Monday, March 17, 2014

Differentiating with Area and Perimeter

Being on Spring Break sure does have its upsides doesn't it?!  One being the fact I am able to sit down and finally blog...AKA relax on my own terms.  I have a Lifetime movie playing in the background called The Grim Sleeper.  Did you get to watch it?  What can I say?  I'm obsessed with watching their newest 2 hour TV movies.  Reading my book here and there when I want, going to the bathroom whenever I want, and snacking on whatever I want is definitely the bee's knees.  It makes me look forward to summer break that much more!

As we all know (it's what nightmares are made of)'s that time of the season.  Testing is just around the corner and the pressure is on!  With trying to fit everything on our district benchmark testing and the state test in to such a tiny time frame, it is that much more important I push that rigor and multiple opportunities for practice with my students.  So, bring on differentiation!

By first having my students complete a multi-level exit ticket (which ended up becoming more like a post test) I was able to figure out which levels of area and perimeter each student met in or what they needed more practice in.  As a gifted-cluster teacher, I try to do as many tiered differentiation lessons as possible.  In this case, it means I have 9 gifted learners while the rest of my students are mainstreamed. It can get pretty hard when I don't have as much time as I want to plan them out, but each year I end up with more and more.

Below you can see part of a screen shot of the flipchart I had up on our ActivBoard during the day's lesson. Every time we tackle a tiered lesson, I go over the Owl's assignment first so those students can get straight to work on their extension.  But I need my other students to sit and take it in because if they complete their activity and show mastery, they are able to move on.  That's why I love tiered lessons!!

Extension/Tier 3 Group

**Always works solo/independently**

My group of about 6-7 Owls worked in the library on their own and had quite a time with their activity. They were doing so well I only had to check on them a couple different times to make sure they were measuring the area and perimeter correctly, since this was something we didn't do with irregular polygons as a whole class (we only had to use grid paper).

Extra Practice/Tier 2 Group

**Always works with 1-2 other students**

My Eagles were able to gather in the back of our classroom on the strip of tile we have in order to practice identifying the perimeter and area using square units.  I found this idea for regular polygons on Pinterest, but needed to use it for the irregular aspect.  Many of my students were having trouble with larger figures where they had to count and solve for the formulas when there were upwards of 20 or so square units and multiple "irregular" corners.  By making it a bit more hands on for them and on a smaller (although larger...LOLOLOL) scale, that group of kids grasped on to the application of the formulas we had already discovered and practiced a lot easier.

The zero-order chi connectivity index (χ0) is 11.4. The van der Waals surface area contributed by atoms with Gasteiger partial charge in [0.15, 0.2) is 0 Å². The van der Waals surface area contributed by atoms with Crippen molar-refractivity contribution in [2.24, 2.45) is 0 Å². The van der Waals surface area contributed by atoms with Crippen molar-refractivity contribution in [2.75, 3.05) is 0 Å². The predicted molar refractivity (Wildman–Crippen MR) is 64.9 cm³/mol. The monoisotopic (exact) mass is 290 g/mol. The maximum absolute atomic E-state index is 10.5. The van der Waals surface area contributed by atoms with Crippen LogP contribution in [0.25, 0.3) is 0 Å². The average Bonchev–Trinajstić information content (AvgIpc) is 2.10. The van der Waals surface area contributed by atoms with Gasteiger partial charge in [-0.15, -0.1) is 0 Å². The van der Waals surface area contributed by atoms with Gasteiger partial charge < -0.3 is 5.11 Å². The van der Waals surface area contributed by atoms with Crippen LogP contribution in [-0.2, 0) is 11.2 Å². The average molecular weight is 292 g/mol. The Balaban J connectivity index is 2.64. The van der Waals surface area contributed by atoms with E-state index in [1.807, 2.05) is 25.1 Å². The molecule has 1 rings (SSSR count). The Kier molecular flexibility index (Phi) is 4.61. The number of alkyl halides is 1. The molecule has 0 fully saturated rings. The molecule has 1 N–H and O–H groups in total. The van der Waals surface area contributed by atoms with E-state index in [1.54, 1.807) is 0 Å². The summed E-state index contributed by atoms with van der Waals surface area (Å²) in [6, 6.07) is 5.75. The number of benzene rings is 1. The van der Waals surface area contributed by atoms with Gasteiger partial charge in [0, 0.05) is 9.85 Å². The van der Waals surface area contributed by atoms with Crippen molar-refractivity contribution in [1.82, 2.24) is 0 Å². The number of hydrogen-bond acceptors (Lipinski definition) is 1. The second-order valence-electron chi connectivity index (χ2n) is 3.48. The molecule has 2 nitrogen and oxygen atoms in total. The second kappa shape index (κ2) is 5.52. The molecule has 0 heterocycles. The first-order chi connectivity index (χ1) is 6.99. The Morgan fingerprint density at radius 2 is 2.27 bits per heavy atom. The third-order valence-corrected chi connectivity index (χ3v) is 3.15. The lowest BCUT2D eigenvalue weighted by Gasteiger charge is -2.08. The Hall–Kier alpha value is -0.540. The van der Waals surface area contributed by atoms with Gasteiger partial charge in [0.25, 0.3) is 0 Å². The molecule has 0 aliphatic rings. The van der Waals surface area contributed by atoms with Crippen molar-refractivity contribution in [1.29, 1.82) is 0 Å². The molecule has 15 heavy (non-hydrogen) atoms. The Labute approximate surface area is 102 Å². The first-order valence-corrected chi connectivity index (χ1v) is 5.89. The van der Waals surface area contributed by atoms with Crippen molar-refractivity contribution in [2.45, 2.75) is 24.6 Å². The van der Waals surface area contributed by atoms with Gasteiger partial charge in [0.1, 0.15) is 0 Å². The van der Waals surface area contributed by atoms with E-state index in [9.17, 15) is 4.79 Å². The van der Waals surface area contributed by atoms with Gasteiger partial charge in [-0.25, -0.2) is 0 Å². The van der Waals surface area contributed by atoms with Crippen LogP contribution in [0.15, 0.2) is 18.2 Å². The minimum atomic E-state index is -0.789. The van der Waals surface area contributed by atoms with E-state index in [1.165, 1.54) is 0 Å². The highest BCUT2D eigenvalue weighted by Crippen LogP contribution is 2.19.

Please ignore our dirty floor...the kids tend to bring in everything off our wet grassy field when they come in in the morning.  Sigh.

Reteach/Tier 1 Group

**Always works with the teacher and/or small group**

For this group of kids, it was a bit tricky.  Each set of students needed additional reteaching and practice with a different aspect of perimeter and area (i.e. area of triangles and parallelograms versus perimeter of squares and rectangles or even irregular polygons)

I decided to have them make flashcards for each formula, since many of the students in this group kept getting them mixed up between the different figures themselves or area versus perimeter.  Then, we went from there with some extra practice on identifying perimeter and area using those formulas.

My students crave tiered lessons because they truly appreciate being able to have the chance to not only move on if they are ready, instead of sitting through another reteach lesson, but they appreciate being able to jump to the next level when they are done working with me during the reteach.  Everything is very fluid and depending on the tiered lesson, kids are not always in the same group to start with.  I use exit tickets every time to determine which group students will be in.  Sometimes, I even find I have to reteach as a whole class.  All students are a lot more invested in the outcome of their learning and they enjoy some of the hands on and project-based opportunities to show their learning.  Sure, the planning can take a bit more time than regular lessons...but in the end, it is soooooooo worth it!

This summer, I plan on trying to put as many of my tiered lessons and choice/extension menus in my TPT store.  But if you would like to check one of them out now, I have had my Plot Elements Choice Menu pack up HERE for a couple months (all based on Bloom's Taxonomy).  It is starting to sell like hotcakes and that makes me so excited to know other students are able to partake in choices and extensions to show their learning!  Yay!